“Nowhere in the proposed legislation is there a rationale for how this proliferation of new schools will improve overall education quality and outcomes for students in Michigan. There is no priority placed on new quality choices where students actually need them, versus where schools are performing well. There are no expectations concerning minimum qualifications for school operators. Most significantly, there is absolutely no discussion of the impact, financial and otherwise, on the existing public school system of this new marketplace for education.”
While Austin opposes the legislation; other state officials are not so critical.
State superintendant Mike Flanagan thinks online education and school choice could be the wave of the future.
Regarding the controversial the bill, Flanagan said:
“We need to realize that schools are not going to be a 900,000-square-foot box anymore. We need to stop building Taj Mahal high schools that we aren’t going to be able to fill.”
Governor Snyder is pushing for the bills completion and passage in the state’s lame duck session before the new year.
"The governor is looking forward to reviewing the report and recommendations about how we can move Michigan into the any time, any place, any way, any pace model that the new economy demands," said Snyder spokeswoman Sara Wurfel.
Surely there are parents out there who have opinions on this. Those are the opinions that really matter. What do you think?
When Governor Rick Snyder addressed a group of corporate business leaders Monday morning at the Detroit Athletic Club he shared his vision and accomplishments for reinventing Michigan.
One of the reforms Snyder said he plans to push is firmer restriction on ballot petitioners.
“There is a good reform opportunity with respect to paid circulators,” Snyder said at the DHR International corporate leadership breakfast.
Currently, Michigan does not ban pay-per-signature, which allows petition circulators to be paid for every signature collected offering petitioners monetary incentive to get the most signatures. Pay-per-signature something that Snyder said is a concern and suggested said hourly pay for should be mandated.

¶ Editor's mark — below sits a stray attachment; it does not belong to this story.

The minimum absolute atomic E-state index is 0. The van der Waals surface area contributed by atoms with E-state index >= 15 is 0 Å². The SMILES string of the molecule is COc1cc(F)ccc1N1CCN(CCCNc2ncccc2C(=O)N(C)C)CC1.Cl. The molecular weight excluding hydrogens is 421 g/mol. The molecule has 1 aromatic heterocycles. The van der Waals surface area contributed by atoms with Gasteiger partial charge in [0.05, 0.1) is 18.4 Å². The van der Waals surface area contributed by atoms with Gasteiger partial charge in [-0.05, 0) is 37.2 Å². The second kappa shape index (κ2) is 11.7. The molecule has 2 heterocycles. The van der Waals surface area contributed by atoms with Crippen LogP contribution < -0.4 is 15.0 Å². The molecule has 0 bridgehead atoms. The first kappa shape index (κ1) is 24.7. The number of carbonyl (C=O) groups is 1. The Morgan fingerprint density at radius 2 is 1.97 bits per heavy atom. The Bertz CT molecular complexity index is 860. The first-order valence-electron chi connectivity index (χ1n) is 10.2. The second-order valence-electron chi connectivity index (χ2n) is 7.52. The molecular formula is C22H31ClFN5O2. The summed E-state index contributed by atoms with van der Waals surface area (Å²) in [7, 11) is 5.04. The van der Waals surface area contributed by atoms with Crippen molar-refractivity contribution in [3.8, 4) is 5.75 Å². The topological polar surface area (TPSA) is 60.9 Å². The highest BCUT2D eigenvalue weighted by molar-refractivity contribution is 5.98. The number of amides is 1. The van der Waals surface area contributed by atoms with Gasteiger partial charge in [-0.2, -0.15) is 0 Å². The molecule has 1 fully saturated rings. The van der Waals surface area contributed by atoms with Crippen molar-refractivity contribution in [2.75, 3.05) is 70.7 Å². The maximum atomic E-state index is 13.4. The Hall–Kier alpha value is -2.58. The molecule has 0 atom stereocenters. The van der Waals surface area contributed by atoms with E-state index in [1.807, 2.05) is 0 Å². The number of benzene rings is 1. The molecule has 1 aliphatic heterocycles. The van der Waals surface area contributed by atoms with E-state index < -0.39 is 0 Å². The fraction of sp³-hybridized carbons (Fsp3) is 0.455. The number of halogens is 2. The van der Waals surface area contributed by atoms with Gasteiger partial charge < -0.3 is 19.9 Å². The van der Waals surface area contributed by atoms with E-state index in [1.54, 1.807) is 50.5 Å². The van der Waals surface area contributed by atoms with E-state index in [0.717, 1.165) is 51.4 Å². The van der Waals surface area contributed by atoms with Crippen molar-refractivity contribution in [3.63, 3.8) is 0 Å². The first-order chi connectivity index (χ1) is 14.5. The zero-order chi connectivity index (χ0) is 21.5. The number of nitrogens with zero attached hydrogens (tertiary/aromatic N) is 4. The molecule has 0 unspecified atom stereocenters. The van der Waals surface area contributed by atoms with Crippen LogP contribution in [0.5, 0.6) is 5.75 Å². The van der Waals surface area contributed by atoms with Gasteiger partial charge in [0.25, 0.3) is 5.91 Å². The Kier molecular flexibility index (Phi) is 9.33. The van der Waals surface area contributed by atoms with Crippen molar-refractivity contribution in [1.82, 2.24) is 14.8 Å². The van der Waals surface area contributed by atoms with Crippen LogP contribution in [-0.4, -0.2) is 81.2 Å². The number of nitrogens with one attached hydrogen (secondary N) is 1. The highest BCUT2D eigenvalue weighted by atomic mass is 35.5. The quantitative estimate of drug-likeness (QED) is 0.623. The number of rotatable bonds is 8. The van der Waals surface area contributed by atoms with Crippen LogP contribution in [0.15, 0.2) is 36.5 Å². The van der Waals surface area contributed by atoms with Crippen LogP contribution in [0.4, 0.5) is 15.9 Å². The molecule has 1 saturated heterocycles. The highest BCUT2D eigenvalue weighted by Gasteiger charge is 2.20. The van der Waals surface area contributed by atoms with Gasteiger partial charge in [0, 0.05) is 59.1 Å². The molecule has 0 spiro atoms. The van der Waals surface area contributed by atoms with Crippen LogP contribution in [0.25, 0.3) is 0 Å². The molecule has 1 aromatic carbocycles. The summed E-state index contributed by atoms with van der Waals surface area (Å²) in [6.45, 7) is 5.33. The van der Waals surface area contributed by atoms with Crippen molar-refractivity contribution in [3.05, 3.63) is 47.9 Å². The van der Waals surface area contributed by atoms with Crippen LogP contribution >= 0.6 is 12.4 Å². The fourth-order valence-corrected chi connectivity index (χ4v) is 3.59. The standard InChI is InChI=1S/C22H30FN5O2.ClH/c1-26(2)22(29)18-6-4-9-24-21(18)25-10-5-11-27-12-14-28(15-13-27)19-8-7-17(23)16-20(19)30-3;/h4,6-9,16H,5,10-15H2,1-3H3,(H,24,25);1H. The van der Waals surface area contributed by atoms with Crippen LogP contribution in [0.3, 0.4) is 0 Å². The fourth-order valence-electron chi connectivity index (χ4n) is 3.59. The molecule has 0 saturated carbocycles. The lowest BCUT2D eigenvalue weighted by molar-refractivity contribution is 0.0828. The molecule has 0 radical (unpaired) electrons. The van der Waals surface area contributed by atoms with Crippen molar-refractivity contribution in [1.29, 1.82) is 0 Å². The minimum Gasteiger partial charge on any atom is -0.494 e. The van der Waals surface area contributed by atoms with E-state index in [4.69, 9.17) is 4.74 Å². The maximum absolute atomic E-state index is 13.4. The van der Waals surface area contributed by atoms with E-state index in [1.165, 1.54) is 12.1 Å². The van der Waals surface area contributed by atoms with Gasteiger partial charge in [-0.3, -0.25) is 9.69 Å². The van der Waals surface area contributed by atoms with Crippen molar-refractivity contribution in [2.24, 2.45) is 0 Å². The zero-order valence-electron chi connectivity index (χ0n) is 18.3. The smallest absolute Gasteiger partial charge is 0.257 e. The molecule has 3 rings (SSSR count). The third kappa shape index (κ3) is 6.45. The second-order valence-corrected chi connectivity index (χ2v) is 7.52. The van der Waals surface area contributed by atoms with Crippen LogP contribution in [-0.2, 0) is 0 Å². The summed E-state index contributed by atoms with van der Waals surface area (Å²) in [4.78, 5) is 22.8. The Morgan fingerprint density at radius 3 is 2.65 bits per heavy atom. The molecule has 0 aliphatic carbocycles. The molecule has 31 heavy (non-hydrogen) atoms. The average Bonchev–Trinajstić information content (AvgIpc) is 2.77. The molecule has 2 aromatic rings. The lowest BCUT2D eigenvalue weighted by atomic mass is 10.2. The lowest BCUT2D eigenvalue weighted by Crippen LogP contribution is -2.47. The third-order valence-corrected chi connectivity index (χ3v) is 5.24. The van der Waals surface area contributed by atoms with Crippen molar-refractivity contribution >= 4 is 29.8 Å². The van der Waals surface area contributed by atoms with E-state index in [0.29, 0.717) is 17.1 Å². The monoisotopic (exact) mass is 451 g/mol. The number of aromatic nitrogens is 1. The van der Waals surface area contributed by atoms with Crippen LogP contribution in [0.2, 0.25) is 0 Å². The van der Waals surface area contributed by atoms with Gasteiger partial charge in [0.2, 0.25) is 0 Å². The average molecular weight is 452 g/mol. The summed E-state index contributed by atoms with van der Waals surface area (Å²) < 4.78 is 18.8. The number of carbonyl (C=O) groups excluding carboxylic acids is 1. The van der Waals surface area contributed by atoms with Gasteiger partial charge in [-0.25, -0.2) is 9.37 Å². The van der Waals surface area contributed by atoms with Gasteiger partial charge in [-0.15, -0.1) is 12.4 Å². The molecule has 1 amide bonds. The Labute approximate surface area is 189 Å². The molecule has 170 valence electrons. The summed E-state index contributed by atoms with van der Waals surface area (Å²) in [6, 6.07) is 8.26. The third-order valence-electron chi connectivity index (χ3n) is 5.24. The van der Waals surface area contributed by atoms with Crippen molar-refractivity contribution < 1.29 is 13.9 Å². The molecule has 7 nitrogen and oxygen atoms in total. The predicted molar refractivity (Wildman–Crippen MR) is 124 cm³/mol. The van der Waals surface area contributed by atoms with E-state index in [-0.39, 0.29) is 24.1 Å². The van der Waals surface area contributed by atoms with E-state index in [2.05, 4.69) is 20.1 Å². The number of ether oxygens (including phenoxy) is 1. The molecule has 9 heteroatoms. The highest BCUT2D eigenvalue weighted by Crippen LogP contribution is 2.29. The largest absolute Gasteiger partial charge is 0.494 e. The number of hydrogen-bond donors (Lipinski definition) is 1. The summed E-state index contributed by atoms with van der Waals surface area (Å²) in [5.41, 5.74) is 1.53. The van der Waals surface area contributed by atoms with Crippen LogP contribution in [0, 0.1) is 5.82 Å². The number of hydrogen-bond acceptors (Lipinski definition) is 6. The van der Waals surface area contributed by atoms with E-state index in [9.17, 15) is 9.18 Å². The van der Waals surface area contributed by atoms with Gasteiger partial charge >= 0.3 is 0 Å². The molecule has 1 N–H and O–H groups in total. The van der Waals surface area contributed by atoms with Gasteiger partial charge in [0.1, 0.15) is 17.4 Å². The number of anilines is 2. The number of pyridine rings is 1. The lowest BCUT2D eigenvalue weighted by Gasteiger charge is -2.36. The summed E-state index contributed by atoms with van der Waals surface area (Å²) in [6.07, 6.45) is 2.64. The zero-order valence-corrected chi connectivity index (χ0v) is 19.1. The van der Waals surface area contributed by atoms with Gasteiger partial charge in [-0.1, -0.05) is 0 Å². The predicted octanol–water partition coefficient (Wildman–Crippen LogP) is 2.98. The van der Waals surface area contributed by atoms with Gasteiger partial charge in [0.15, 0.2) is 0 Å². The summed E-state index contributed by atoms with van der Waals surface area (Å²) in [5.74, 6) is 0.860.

Between 2008 and 2009, several states—including Colorado, Montana and Nebraska—made it illegal to compensate petition circulators based on how many signatures they are able to collect on petitions.
But in Colorado a federal judge issued a preliminary injunction in June 2010 against the new Colorado law (HB 1326) in a lawsuit that says the law's ban on pay-per-signature violates the U.S. Constitution. The case is still in active litigation according to Balletpedia.org, a non-profit effort to inform the public on political issues and laws.
Snyder’s biggest beef with Michigan’s ballot petitioning rules is the fact Michigan does not require paid petition circulators disclose that they are being paid to collect signatures, or who paid them. In other states petitioners have to wear a badge that ways whether they are a volunteer or paid to collect signatures for a ballot measure.
Many deep-pocketed groups can sponsor a ballot measure and pay petition circulators without disclosing if they are doing this out of their passion for the measure or for a paycheck.
“People don’t get the full scoop before they sign,” Snyder said, adding that he only supports one ballot proposal (Proposal 1) of the six that will appear on the ballot in Nov. He said six proposals seem like too many. “We needed more disclosure of where money was coming from for circulators.”
Another law Snyder said he wants to push for is one that mandates where petition circulators can collect signatures for a given measure. Currently, Michigan does not have a distribution requirement. Any amount of the required signatures for a ballot measure may be collected in anywhere in the state and is not forced to pull from different areas.
“We need to look at where people are getting these signatures,” he said noting that they should not all come from one area known to favor a certain sway of the proposed initiative seeking signatures.
The flood of ballot proposals this year has been unprecedented with six statewide ballot proposals set for the Nov. election. And that’s not counting local municipalities’ proposals.
Why so many proposals? Snyder has an idea.
“It’s a reaction to the reinvention of Michigan,” Snyder said. “People don’t like change.”
Be sure to stay informed about Michigan ballot initiatives and more, check out Mlive’s Michigan voter guide to help prepare for the long ballot that awaits voters on Election Day.